The history of the Dahlia is as varied as the appearance of its flowers. There is some confusion over the person responsible for naming the plant. Dahlias then underwent a few name changes for some years until eventually it settled back to what we know it as today. There is no confusion, however, over the beauty of these flowers. Bold. Cheerful. Delightful.
Dahlia variabilis, belongs to the Asteraceae family. Other well known members of this family include Lettuce, Sunflower, Gerbera, Marigold, Calendula, Zinnia and Chrysanthemum. Native to Mexico, Central America and Colombia, the Dahlia was introduced to Europe in the late 18th Century. It is a plant that is particularly well documented and much information is available regarding its earliest cultivations.
Dahlia seedlings are available in the summer months in the garden centres, ready to be planted straight into your garden. These seed raised bedding varieties are treated as annuals in the frost regions of South Africa.
Dahlias are herbaceous and bushy. Their height can vary from 30cm to well over 200cm. The compact bedding varieties generally mature at a height of 30-40cm. The stems are thick and the leaves medium sized. Generally ovate in shape and serrated at the edges. Leaf colour can vary from a shiny dark green to a dull lighter green.
The flowers of the Dahlia are amazing varied. The flowers can be divided into two main types: single or double flowered. Single flowers have a characteristic open centered disc which comprises of tiny florets in the middle of the flower. Petals, which are usually oval in shape, form a single row around this disc. These flowers are usually about 10cm in diameter. The double flower types have many rows of petals surrounding the centre disc. The habit of the petals can vary which in turn alters the appearance of the flower as a whole. The most common shape of the double flowering varieties is that of a ball or globe. The flower size can range from 10-20cm in diameter.
The available colours and variations are too numerous to mention. It will suffice to say that all colours are possible except true blue.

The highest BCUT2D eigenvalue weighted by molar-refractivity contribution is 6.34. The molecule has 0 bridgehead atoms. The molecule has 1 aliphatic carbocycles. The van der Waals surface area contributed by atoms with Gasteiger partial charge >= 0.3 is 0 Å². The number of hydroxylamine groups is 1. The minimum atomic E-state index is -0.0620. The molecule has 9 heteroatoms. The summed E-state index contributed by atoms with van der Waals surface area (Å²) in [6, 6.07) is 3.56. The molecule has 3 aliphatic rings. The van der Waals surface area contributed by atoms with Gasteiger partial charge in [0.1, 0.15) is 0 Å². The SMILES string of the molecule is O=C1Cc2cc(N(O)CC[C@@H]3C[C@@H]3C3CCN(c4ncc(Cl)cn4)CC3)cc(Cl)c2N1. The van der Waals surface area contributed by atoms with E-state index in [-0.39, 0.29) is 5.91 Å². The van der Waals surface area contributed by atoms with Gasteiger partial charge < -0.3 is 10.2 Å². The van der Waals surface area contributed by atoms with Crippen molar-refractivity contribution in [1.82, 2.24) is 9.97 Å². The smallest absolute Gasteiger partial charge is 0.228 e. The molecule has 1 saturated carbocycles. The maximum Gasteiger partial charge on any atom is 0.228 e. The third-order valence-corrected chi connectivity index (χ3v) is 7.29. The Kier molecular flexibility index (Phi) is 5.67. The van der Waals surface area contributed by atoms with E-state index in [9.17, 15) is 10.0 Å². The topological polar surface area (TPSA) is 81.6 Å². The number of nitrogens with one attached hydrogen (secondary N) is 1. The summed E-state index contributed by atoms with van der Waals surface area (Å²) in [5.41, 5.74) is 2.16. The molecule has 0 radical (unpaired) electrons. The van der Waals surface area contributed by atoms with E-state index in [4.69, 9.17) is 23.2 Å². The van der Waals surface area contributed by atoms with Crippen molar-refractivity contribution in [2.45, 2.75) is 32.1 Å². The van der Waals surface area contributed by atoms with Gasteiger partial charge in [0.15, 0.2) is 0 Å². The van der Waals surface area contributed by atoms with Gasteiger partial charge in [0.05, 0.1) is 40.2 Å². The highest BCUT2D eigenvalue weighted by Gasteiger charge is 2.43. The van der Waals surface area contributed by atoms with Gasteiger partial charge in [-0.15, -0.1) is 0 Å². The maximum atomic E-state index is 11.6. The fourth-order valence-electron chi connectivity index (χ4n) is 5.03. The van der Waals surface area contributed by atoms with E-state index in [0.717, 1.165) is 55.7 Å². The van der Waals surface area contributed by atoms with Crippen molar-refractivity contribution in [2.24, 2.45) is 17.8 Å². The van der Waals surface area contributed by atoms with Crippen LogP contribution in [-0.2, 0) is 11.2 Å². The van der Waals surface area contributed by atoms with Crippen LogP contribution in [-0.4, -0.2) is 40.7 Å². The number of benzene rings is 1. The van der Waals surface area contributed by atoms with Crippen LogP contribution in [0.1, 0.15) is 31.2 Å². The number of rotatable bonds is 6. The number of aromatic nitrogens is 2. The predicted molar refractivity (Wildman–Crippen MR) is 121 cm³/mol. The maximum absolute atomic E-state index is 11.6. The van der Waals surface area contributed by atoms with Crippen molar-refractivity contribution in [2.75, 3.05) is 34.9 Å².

Dahlias should be planted in a sunny location (minimum six hours of sun) that is protected from wind. They like fertile, well draining soil. Before planting, prepare the soil by adding compost or well aged manure. Despite Dahlias requiring regular watering, it is very important that their roots do not sit in water logged soil.
Once planted, allow the plant to establish and when it displays three or four pairs of leaves, pinch the terminal shoot. This will encourage side branching which will produce a bushier, sturdier plant which in turn means more blooms. This plant benefits from regular, fortnightly feeding especially whilst flowering. Removing the old and dying blooms allows for more energy towards the production of new flowers.
Dahlias are a firm favourite with slugs and snails. They are also prone to mildew type diseases. As a result it is important to allow enough space for air movement between each plant.
If planting seed varieties, they will produce tubers. If you live in a frost free zone, these tubers can be left in the ground and they will begin flowering again the following season. In frost zones, you can dig up the tubers and store them for replanting the following year.
Did you know?
The Dahlia was declared the national flower of Mexico in 1963?